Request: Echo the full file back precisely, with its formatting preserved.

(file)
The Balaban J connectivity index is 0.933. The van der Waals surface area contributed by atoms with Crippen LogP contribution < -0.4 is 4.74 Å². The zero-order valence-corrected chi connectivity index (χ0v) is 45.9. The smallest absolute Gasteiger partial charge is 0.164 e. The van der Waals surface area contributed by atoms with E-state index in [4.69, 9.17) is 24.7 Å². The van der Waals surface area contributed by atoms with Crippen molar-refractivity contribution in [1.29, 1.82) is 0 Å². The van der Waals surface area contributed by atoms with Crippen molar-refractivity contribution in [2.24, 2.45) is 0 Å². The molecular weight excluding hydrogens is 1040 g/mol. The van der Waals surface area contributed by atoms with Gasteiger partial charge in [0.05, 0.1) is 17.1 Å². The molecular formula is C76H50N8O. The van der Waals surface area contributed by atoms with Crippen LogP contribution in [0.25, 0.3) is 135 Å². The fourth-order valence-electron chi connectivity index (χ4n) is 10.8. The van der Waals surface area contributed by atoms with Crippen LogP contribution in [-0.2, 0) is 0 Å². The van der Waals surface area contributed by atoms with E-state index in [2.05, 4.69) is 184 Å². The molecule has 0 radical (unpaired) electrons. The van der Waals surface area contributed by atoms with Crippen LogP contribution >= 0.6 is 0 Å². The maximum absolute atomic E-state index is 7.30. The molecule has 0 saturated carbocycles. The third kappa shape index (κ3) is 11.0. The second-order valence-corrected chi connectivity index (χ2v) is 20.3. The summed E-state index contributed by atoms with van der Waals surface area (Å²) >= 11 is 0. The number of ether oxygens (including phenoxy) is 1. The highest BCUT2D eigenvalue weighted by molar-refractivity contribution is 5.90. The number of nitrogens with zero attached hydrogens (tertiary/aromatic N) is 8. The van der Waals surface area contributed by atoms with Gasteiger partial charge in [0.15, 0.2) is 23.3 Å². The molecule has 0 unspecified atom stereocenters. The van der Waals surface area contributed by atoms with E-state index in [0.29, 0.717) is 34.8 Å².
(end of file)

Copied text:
The Balaban J connectivity index is 0.933. The van der Waals surface area contributed by atoms with Crippen LogP contribution < -0.4 is 4.74 Å². The zero-order valence-corrected chi connectivity index (χ0v) is 45.9. The smallest absolute Gasteiger partial charge is 0.164 e. The van der Waals surface area contributed by atoms with E-state index in [4.69, 9.17) is 24.7 Å². The van der Waals surface area contributed by atoms with Crippen molar-refractivity contribution in [1.29, 1.82) is 0 Å². The van der Waals surface area contributed by atoms with Crippen molar-refractivity contribution in [2.24, 2.45) is 0 Å². The molecular weight excluding hydrogens is 1040 g/mol. The van der Waals surface area contributed by atoms with Gasteiger partial charge in [0.05, 0.1) is 17.1 Å². The molecular formula is C76H50N8O. The van der Waals surface area contributed by atoms with Crippen LogP contribution in [0.25, 0.3) is 135 Å². The fourth-order valence-electron chi connectivity index (χ4n) is 10.8. The van der Waals surface area contributed by atoms with Crippen LogP contribution in [-0.2, 0) is 0 Å². The van der Waals surface area contributed by atoms with E-state index in [2.05, 4.69) is 184 Å². The molecule has 0 radical (unpaired) electrons. The van der Waals surface area contributed by atoms with Crippen LogP contribution >= 0.6 is 0 Å². The maximum absolute atomic E-state index is 7.30. The molecule has 0 saturated carbocycles. The third kappa shape index (κ3) is 11.0. The second-order valence-corrected chi connectivity index (χ2v) is 20.3. The summed E-state index contributed by atoms with van der Waals surface area (Å²) >= 11 is 0. The number of ether oxygens (including phenoxy) is 1. The highest BCUT2D eigenvalue weighted by molar-refractivity contribution is 5.90. The number of nitrogens with zero attached hydrogens (tertiary/aromatic N) is 8. The van der Waals surface area contributed by atoms with Gasteiger partial charge in [0.15, 0.2) is 23.3 Å². The molecule has 0 unspecified atom stereocenters. The van der Waals surface area contributed by atoms with E-state index in [0.29, 0.717) is 34.8 Å².